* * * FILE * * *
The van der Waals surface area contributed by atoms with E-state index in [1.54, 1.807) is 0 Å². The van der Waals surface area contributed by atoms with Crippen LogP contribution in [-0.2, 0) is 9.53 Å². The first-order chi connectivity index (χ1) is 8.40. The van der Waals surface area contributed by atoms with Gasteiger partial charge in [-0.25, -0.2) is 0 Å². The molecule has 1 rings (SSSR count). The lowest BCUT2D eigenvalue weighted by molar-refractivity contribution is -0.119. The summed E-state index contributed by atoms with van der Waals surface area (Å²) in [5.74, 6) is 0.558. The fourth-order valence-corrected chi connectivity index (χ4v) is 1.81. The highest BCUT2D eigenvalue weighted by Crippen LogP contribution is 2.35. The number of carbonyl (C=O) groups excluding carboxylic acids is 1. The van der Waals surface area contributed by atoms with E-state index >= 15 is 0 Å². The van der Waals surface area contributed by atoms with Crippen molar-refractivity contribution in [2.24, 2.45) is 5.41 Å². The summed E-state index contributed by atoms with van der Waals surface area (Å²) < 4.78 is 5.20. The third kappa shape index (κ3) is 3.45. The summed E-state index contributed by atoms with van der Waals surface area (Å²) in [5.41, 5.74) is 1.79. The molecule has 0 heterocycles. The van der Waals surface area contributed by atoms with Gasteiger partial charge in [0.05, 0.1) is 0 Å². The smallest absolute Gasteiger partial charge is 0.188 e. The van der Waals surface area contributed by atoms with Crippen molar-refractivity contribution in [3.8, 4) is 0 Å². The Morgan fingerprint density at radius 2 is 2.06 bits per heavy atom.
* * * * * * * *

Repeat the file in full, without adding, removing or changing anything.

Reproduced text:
The van der Waals surface area contributed by atoms with E-state index in [1.54, 1.807) is 0 Å². The van der Waals surface area contributed by atoms with Crippen LogP contribution in [-0.2, 0) is 9.53 Å². The first-order chi connectivity index (χ1) is 8.40. The van der Waals surface area contributed by atoms with Gasteiger partial charge in [-0.25, -0.2) is 0 Å². The molecule has 1 rings (SSSR count). The lowest BCUT2D eigenvalue weighted by molar-refractivity contribution is -0.119. The summed E-state index contributed by atoms with van der Waals surface area (Å²) in [5.74, 6) is 0.558. The fourth-order valence-corrected chi connectivity index (χ4v) is 1.81. The highest BCUT2D eigenvalue weighted by Crippen LogP contribution is 2.35. The number of carbonyl (C=O) groups excluding carboxylic acids is 1. The van der Waals surface area contributed by atoms with E-state index >= 15 is 0 Å². The van der Waals surface area contributed by atoms with Crippen molar-refractivity contribution in [2.24, 2.45) is 5.41 Å². The summed E-state index contributed by atoms with van der Waals surface area (Å²) < 4.78 is 5.20. The third kappa shape index (κ3) is 3.45. The summed E-state index contributed by atoms with van der Waals surface area (Å²) in [5.41, 5.74) is 1.79. The molecule has 0 heterocycles. The van der Waals surface area contributed by atoms with Gasteiger partial charge in [0.05, 0.1) is 0 Å². The smallest absolute Gasteiger partial charge is 0.188 e. The van der Waals surface area contributed by atoms with Crippen molar-refractivity contribution in [3.8, 4) is 0 Å². The Morgan fingerprint density at radius 2 is 2.06 bits per heavy atom.